Lizzie Borden and her older, disabled sister Emma live in Fall River, Massachusetts. A few years back, they went through trying times when their parents died in an unexpected and rather gruesome manner. Despite the trial and a verdict of innocent, Lizzie is still treated with suspicion by the townsfolk. Hence, Emma and Lizzie moved to a manor house, Maplecroft, on the outskirts of town. While their parents may have been the first to succumb to a madness that originates from the depths of the sea, they are not the last. Hence, the need for Lizzie’s axe.
This tale was rich in character development and suspense. Indeed, I felt it shared a kinship with Mary Shelley’s Frankenstein and Bram Stoker’s Dracula. The tale opens slowly as one becomes acquainted with Lizzie and Emma. The story is told through a series of journal entries and personal letters, giving the narration a very personal note. With each letter, each journal entry, we got another small glimpse that something wasn’t quite right. Emma, a renowned biologist (although she has to use a male pen name in this time period of late 1800s), studies the progression of the madness and ultimately the creatures themselves. Lizzie, having to take a more practical stand, has muscles gained from the need to swing an axe (for wood or defense), carry her disabled sister from room to room when she is ill, and the general running of a manor house. She doesn’t understand the evil madness but she vows to end it.
As we delve deeper into the story, we become more aware of the connection to the ocean and the madness – the great need for the water, the avoidance of bright light, the heavy desire to venture to the seashore. This is where tiny tendrils of Lovecraftian horror start to entangle themselves into the plot. The lengthy build up is worth the mystery as we gain further knowledge via the Fall River doctor and his strange encounters with the afflicted.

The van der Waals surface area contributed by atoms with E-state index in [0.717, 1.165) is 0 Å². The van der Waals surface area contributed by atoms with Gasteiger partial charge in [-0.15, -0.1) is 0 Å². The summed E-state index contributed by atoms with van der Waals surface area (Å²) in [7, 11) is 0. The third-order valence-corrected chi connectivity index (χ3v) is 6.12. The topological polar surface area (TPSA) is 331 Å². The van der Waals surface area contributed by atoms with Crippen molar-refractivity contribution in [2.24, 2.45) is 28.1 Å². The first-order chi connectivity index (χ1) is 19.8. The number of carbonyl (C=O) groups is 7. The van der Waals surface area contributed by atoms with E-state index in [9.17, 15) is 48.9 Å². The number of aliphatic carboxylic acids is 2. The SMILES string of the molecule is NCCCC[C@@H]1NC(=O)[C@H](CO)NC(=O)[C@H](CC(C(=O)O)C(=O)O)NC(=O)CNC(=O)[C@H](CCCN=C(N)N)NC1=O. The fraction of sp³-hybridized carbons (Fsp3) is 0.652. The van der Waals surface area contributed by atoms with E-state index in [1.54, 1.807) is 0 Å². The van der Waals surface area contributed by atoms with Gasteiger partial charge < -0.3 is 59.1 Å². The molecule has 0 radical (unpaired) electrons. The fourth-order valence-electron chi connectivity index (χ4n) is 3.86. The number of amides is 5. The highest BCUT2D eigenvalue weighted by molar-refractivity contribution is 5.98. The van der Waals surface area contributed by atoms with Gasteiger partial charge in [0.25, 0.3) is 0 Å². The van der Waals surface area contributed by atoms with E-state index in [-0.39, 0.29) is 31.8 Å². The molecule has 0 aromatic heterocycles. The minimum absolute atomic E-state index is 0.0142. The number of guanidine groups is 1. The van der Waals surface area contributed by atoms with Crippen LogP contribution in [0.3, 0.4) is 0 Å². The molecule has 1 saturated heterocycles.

The tale also has a simple romance on the side. Let me say that one of the main characters is homosexual, and it is no big deal. Sure, some of the characters have time period views, but those views don’t permeate the story. It was very well done and so refreshing to see a main character, a full, well-rounded, character doing all these plot-oriented things, who just happens to also be gay.
I loved this book; didn’t want to put it away. I thoroughly enjoyed the build up of suspense and the bioscience. I liked that the center of the mystery was so vast and not completely discernible by the characters. I had the pleasure of hearing Priest talk about this book and about how she wasn’t too keen on writing a sequel. As an impresed reader, I am very glad to hear that there will indeed be a sequel. Thank you Ms. Priest!
The Narration: The narration was also excellent. Having two readers to pass back and forth the male and female parts brought out the richness of the personal letters and journal entries. The regional accents came through clearly. Both Mitchell and Wayne imbued the characters with a range of emotions, as the story demanded.